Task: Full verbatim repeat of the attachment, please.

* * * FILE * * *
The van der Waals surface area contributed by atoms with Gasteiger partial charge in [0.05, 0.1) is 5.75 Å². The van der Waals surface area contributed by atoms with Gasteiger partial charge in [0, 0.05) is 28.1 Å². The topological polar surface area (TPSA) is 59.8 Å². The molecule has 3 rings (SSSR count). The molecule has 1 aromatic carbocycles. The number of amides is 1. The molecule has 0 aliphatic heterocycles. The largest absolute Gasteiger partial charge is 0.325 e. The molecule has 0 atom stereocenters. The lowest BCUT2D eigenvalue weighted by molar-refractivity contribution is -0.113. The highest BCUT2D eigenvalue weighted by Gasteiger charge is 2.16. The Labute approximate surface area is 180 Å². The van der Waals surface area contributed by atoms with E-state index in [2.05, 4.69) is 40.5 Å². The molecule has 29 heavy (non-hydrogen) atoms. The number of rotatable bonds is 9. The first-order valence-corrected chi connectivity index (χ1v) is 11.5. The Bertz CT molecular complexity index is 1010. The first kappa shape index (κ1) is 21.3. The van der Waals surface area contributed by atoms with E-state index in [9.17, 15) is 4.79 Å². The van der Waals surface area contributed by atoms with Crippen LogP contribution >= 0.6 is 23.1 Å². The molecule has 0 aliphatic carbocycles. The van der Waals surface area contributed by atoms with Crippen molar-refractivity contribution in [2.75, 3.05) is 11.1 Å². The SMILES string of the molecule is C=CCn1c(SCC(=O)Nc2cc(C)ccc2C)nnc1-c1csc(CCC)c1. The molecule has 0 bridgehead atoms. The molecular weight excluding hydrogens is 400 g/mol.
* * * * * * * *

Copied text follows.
The van der Waals surface area contributed by atoms with Gasteiger partial charge in [0.05, 0.1) is 5.75 Å². The van der Waals surface area contributed by atoms with Gasteiger partial charge in [0, 0.05) is 28.1 Å². The topological polar surface area (TPSA) is 59.8 Å². The molecule has 3 rings (SSSR count). The molecule has 1 aromatic carbocycles. The number of amides is 1. The molecule has 0 aliphatic heterocycles. The largest absolute Gasteiger partial charge is 0.325 e. The molecule has 0 atom stereocenters. The lowest BCUT2D eigenvalue weighted by molar-refractivity contribution is -0.113. The highest BCUT2D eigenvalue weighted by Gasteiger charge is 2.16. The Labute approximate surface area is 180 Å². The van der Waals surface area contributed by atoms with E-state index in [2.05, 4.69) is 40.5 Å². The molecule has 29 heavy (non-hydrogen) atoms. The number of rotatable bonds is 9. The first-order valence-corrected chi connectivity index (χ1v) is 11.5. The Bertz CT molecular complexity index is 1010. The first kappa shape index (κ1) is 21.3. The van der Waals surface area contributed by atoms with E-state index in [9.17, 15) is 4.79 Å². The van der Waals surface area contributed by atoms with Crippen LogP contribution >= 0.6 is 23.1 Å². The molecule has 0 aliphatic carbocycles. The van der Waals surface area contributed by atoms with Crippen molar-refractivity contribution in [2.75, 3.05) is 11.1 Å². The SMILES string of the molecule is C=CCn1c(SCC(=O)Nc2cc(C)ccc2C)nnc1-c1csc(CCC)c1. The molecule has 0 bridgehead atoms. The molecular weight excluding hydrogens is 400 g/mol.